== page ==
JUNEAU (AP) -- The Senate torpedoed plans for a Prince William Sound fast ferry on Thursday by sinking federal funding for the project.
It was part of a $1.2 billion capital budget that the GOP-controlled Senate took up but did not approve.
Sen. Robin Taylor, R-Wrangell, offered the amendment to cut $20.1 million from the budget for the Alaska Marine Highway Service to complete work on the ferry.
The fast ferry was to have operated in Prince William Sound in the spring of 2005 to replace the aging ferry Bartlett.
Taylor, a frequent critic of Democrat Gov. Tony Knowles and himself a GOP candidate for lieutenant governor, criticized the bidding process used for the fast ferry.
Taylor accused the state Department of Transportation and Public Facilities of granting the contract for at least two ferries without a competitive bid process.
And he said the design of the aluminum catamaran, which would travel at 32 knots and carry up to 35 cars, is inadequate for Alaska waters. It is one of four sought by the Knowles administration that will cost in excess of $88 million.
''They are going to stick this next administration with the biggest sow's ear you ever saw and it will be $88.5 million worth of inoperable ferries,'' Taylor said.
The amendment was adopted by the Republican-controlled Senate by a 11-9 vote. Sen. Alan Austerman, R-Kodiak, Majority Leader Loren Leman, R-Anchorage, and Senate President Rick Halford, R-Chugiak, voted against it.
Democrat Sens. Bettye Davis, of Anchorage, Kim Elton, of Juneau, Lyman Hoffman, of Bethel, Donny Olson, of Nome, Georgianna Lincoln, of Rampart and Minority Leader Johnny Ellis also voted against it.
''I think it's very irresponsible for Senator Taylor to put the Marine Highway off course and particularly short-sighted to give up federal and state funds like this,'' Ellis said.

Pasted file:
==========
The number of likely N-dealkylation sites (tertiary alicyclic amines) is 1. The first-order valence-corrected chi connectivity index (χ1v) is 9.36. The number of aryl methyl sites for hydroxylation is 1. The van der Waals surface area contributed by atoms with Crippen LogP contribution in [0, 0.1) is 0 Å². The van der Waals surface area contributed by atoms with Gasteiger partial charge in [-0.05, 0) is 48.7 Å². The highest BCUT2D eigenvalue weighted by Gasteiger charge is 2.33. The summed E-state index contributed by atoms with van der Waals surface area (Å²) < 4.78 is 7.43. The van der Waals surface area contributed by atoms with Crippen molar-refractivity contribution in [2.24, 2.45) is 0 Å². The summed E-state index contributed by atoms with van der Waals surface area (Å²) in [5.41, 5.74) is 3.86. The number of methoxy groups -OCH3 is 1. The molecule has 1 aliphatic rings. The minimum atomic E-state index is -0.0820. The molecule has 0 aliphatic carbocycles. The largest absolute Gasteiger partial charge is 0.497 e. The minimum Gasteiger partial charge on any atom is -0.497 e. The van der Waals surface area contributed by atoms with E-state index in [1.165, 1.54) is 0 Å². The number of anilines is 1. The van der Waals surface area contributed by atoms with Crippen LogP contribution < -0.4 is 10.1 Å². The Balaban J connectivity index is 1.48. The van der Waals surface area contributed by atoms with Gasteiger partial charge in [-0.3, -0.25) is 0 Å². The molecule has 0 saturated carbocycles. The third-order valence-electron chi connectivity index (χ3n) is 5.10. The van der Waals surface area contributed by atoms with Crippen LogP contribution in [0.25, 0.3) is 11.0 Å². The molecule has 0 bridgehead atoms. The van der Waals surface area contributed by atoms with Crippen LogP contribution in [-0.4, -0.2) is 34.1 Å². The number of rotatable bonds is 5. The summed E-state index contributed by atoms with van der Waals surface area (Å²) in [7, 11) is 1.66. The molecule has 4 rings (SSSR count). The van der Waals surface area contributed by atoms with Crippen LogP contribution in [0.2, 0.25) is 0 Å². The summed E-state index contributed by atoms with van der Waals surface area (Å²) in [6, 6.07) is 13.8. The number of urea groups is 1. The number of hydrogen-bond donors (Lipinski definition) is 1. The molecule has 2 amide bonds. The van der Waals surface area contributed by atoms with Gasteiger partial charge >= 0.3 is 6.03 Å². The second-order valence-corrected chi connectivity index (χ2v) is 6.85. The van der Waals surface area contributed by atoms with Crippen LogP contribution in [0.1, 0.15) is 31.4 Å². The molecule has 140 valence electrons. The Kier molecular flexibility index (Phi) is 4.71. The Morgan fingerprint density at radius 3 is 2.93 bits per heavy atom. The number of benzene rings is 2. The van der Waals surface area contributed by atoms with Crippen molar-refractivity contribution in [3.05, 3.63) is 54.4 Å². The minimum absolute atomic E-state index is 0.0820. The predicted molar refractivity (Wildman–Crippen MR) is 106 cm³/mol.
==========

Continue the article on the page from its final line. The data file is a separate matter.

Derecktor Shipyards of New York is building the ferry along with another one that would travel from Sitka to Juneau.
The Prince William Sound ferry would cost $37.2 million. The state Legislature authorized $10.4 million in federal funds last year to purchase engines and other material. The state would have to pay about $6.7 million for the ferry.
State transportation officials say if the ferry is not built, the state would have to refund the federal money.
''It's one of the poorest public policy things I've seen to turn money over to the feds for something like this,'' said Transportation Commissioner Joe Perkins.
Perkins said the state's bidding process was followed and that Taylor's allegation otherwise ''is entirely false.''
Ellis said he expects federal funds will be restored when the House finally takes up the capital budget. ''On this issue, he's a real extremist,'' Ellis said.
Taylor's amendment was one of two changes made in the state's fiscal 2003 capital budget. Senate Republicans staved off another amendment by Lincoln to use $70,000 dedicated to an Anchorage sewer project for rural village projects.
The $1.2 billion capital budget includes the state's list of construction projects for the fiscal year that begins July 1, 2002, and included projects from Nome to the Panhandle.
It includes $890.6 million in federal funds pooled with another $109 million from the state's general fund and $199.8 million from other sources.
About two-thirds of the state's capital budget -- or $778.5 million -- is earmarked for transportation projects.
It also includes about $76.3 million in projects aimed at individual districts where lawmakers will return at the end of session to seek re-election.
-- The measure is Senate Bill 247.
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